Earlier this week, New York Rangers defenseman and alternate captain Marc Staal and goaltender Henrik Lundqvist were selected to play in the 58th NHL All-Star Game on Jan. 30.
The selections are the first for Staal, the Rangers’ first-round pick in the 2005 NHL Entry Draft, and the second for Lundqvist, who is the only goalie in league history to record 30 wins in each of his first five seasons.
Rookie center Derek Stepan will be joining Staal and Lundqvist at the RBC Center, home of the Carolina Hurricanes, as a proud member of the 12-rookie contingent chosen to participate in the weekend’s skills competition.
Surprisingly, left winger Brandon Dubinsky, the Rangers’ leading scorer this season, was not selected, one among several All-Star snubs that have become hot topics for debates domestically and internationally.
This year’s selection process featured the fans voting for six starters (three forwards, two defensemen, one goaltender) as per usual.
The players voted in by the fans were Pittsburgh Penguins forwards Evgeni Malkin and Sidney Crosby, defenseman Kris Letang, goalie Marc-Andre Fleury, and Chicago Blackhawks forward Jonathan Toews and defenseman Duncan Keith.
But as part of a new format, the league filled out the remaining 36 roster spots by choosing 21 forwards, 10 defensemen and five goalies, with each of the 30 teams represented either in the game or by a rookie in the skills competition.
In an effort to distinguish this season’s All-Star Game from years prior, and those of the other major sports leagues, former Rangers winger and current NHL Vice President of Hockey & Business Development Brendan Shanahan birthed the idea to give players the power to determine the composition of the rosters.
As a result, the 42 players selected to play in the All-Star Game will appoint two team captains and four alternate captains, consisting of two forwards and one defenseman per team.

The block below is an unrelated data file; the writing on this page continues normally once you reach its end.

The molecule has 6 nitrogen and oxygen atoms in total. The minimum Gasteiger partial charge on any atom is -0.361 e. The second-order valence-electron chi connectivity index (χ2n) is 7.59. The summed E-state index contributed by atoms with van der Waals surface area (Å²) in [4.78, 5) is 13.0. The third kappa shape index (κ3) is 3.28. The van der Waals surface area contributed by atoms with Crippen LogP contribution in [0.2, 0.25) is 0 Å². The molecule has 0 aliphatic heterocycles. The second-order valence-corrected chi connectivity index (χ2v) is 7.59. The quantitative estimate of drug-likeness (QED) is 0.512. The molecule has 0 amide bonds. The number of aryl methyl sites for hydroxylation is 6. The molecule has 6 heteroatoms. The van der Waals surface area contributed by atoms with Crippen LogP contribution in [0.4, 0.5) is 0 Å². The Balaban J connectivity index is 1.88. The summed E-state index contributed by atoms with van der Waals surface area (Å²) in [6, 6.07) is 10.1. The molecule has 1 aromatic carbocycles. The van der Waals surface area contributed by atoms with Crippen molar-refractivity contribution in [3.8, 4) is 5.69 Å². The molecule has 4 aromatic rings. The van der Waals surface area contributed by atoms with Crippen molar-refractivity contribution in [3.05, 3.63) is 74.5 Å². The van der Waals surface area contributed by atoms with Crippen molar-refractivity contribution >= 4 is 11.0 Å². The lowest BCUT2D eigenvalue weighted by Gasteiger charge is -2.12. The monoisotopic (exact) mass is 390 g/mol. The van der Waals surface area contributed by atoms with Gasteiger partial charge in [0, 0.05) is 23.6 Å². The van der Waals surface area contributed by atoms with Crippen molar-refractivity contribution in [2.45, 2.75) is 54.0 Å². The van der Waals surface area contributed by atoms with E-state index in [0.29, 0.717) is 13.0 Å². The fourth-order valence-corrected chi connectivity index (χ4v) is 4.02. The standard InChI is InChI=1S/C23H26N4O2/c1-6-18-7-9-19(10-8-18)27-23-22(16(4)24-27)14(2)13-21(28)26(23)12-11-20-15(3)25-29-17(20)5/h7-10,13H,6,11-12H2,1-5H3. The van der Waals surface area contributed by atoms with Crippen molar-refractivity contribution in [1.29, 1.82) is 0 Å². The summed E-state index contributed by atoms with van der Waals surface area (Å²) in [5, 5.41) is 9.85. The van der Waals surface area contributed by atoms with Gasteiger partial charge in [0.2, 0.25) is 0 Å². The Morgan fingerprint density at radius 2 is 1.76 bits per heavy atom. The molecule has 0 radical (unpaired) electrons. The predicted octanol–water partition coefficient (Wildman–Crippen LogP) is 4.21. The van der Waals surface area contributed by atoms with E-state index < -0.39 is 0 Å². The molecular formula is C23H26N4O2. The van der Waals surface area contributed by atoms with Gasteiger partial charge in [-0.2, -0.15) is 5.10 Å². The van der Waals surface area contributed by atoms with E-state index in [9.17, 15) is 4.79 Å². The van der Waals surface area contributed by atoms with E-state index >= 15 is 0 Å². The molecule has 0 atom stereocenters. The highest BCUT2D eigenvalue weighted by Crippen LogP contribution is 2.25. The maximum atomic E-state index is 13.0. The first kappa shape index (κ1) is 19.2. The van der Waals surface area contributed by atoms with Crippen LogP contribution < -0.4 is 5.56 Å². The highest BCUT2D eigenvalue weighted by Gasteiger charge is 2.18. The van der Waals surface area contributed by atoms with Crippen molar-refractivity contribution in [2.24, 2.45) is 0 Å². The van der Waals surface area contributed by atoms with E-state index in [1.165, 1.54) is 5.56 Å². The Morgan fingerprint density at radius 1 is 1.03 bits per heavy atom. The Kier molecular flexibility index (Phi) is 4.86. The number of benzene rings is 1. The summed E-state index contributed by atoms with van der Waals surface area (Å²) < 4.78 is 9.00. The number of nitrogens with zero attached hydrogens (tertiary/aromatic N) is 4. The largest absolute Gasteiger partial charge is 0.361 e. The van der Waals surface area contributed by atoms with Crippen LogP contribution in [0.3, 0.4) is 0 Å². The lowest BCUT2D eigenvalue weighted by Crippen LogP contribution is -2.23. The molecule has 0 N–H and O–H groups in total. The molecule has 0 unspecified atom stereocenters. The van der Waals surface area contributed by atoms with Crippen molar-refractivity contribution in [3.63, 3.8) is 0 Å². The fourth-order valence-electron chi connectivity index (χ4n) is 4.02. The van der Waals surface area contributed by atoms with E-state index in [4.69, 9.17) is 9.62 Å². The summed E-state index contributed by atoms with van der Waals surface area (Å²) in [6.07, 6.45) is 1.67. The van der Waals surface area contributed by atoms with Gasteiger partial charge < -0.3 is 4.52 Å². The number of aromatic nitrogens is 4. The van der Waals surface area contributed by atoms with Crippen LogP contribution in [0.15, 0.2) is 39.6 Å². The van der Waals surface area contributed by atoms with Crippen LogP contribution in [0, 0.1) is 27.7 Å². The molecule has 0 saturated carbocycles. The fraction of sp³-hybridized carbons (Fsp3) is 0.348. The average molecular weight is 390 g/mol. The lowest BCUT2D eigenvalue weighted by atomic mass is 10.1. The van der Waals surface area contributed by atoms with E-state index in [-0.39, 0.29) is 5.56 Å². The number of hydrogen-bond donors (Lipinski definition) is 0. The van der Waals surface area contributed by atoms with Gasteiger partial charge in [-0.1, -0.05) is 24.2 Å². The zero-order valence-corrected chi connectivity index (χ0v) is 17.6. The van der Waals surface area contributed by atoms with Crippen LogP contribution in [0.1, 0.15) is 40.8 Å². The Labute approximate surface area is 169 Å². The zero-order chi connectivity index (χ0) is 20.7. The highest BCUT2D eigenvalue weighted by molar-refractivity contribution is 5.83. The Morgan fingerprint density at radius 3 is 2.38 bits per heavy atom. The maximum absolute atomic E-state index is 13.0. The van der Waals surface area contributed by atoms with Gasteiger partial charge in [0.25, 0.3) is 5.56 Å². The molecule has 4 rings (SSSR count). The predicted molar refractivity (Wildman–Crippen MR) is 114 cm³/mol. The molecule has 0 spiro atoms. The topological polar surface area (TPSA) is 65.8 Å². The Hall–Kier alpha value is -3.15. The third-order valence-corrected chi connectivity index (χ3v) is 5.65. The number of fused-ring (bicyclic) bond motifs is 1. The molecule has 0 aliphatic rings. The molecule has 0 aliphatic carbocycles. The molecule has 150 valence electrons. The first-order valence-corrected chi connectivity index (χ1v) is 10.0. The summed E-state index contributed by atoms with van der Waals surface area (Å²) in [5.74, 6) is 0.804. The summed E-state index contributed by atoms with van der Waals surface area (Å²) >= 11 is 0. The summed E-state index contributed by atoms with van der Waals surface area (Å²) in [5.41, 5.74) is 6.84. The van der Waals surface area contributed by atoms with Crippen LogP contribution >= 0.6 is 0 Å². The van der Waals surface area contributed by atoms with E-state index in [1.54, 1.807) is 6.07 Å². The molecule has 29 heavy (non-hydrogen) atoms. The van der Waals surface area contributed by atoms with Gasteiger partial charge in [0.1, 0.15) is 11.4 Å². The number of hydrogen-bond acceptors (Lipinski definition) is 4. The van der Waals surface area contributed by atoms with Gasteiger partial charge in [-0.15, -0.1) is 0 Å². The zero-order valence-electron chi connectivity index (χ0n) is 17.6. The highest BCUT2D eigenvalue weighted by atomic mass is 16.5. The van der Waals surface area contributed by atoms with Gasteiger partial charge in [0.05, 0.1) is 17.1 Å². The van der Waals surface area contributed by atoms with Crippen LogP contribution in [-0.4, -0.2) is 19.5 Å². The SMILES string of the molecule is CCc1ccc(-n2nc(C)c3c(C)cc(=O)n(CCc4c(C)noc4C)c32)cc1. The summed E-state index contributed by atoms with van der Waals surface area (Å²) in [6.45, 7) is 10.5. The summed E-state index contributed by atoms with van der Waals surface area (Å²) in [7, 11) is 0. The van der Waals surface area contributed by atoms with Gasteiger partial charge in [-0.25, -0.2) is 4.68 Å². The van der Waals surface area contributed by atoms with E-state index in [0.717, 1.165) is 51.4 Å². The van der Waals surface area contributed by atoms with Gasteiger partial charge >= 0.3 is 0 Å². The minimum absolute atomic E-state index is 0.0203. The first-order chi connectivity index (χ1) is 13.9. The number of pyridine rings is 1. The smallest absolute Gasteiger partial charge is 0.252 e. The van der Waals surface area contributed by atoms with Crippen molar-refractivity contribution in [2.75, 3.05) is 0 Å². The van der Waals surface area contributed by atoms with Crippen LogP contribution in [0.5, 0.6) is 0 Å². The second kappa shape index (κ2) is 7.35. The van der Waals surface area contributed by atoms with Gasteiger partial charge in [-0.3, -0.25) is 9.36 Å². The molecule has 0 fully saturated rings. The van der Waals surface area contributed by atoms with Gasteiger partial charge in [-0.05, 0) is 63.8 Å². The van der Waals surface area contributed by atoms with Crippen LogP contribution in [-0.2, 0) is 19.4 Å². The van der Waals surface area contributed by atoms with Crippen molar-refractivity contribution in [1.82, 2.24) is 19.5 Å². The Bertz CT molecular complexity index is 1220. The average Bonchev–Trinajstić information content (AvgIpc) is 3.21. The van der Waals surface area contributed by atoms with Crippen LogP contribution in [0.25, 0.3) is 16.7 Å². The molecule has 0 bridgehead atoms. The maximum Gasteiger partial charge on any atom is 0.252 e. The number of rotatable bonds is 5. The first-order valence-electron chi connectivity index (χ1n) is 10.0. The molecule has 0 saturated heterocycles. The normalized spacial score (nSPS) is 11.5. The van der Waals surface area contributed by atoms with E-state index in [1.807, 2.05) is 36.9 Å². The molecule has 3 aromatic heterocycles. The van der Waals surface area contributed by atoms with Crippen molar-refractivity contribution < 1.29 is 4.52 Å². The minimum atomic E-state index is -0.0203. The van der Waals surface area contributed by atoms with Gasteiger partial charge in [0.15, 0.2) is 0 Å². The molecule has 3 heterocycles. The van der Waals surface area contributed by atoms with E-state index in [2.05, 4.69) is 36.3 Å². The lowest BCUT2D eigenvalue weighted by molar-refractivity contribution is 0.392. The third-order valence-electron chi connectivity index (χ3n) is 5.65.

The captains and the alternates will then select their team members in a fantasy-style draft to be held on Jan. 28. The first pick will be determined by a coin toss and picks will continue to alternate for all subsequent rounds.
Teams must consist of 12 forwards, six defensemen, and three goaltenders, but they may be chosen in any order.
This marks the first time the traditional "East vs. West" format will not be used since 2002, when the World All-Star Team defeated North America, 8-5, in Los Angeles.
Now, in all likelihood, the NHL will never match the popularity of the MLB, NBA, and NFL, but, at the very least, it can be said “the beautiful game on ice” is willing to experiment with new and innovative ways to contribute to the excitement and intrigue of their product.
Imagine the combinations that could result and the debates that would be sparked if players selected to play in the MLB All-Star Game, the NBA All-Star Game, and the Pro Bowl were allowed to choose sides, just like at the playground.
The world of sports has become big business in today’s day and age, but sports are also supposed to be fun, and the NHL’s new All-Star Game format is a small reminder of this poignant fact.
36 additional All-Stars selected by NHL
Corey Perry – Anaheim Ducks
Jarome Iginla – Calgary Flames
Eric Staal – Carolina Hurricanes
Patrick Kane – Chicago Blackhawks
Patrick Sharp – Chicago Blackhawks
Matt Duchene – Colorado Avalanche
Rick Nash – Columbus Blue Jackets
Loui Eriksson – Dallas Stars
Brad Richards – Dallas Stars
Ales Hemsky – Edmonton Oilers
Anze Kopitar – Los Angeles Kings
Patrik Elias – New Jersey Devils
Claude Giroux – Philadelphia Flyers
David Backes – St. Louis Blues
Steven Stamkos – Tampa Bay Lightning
Martin St. Louis – Tampa Bay Lightning
Phil Kessel – Toronto Maple Leafs
Ryan Kesler – Vancouver Canucks
Henrik Sedin – Vancouver Canucks
Daniel Sedin – Vancouver Canucks
Alex Ovechkin – Washington Capitals
Dustin Byfuglien – Atlanta Thrashers
Tobias Enstrom – Atlanta Thrashers
Zdeno Chara – Boston Bruins
Niklas Lidstrom – Detroit Red Wings
Brent Burns – Minnesota Wild
Shea Weber – Nashville Predators
Marc Staal – New York Rangers
Erik Karlsson – Ottawa Senators
Dan Boyle – San Jose Sharks
Mike Green – Washington Capitals
Jonas Hiller – Anaheim Ducks
Tim Thomas – Boston Bruins
Cam Ward – Carolina Hurricanes
Carey Price – Montreal Canadiens
Henrik Lundqvist – New York Rangers
Cam Fowler – Anaheim Ducks
Tyler Seguin – Boston Bruins
Tyler Ennis – Buffalo Sabres
Jeff Skinner – Carolina Hurricanes
Kevin Shattenkirk – Colorado Avalanche
Jordan Eberle – Edmonton Oilers
Taylor Hall – Edmonton Oilers
Evgeny Dadonov – Florida Panthers
Michael Grabner – New York Islanders
Derek Stepan – New York Rangers
Oliver Ekman-Larsson – Phoenix Coyotes
Logan Couture – San Jose Sharks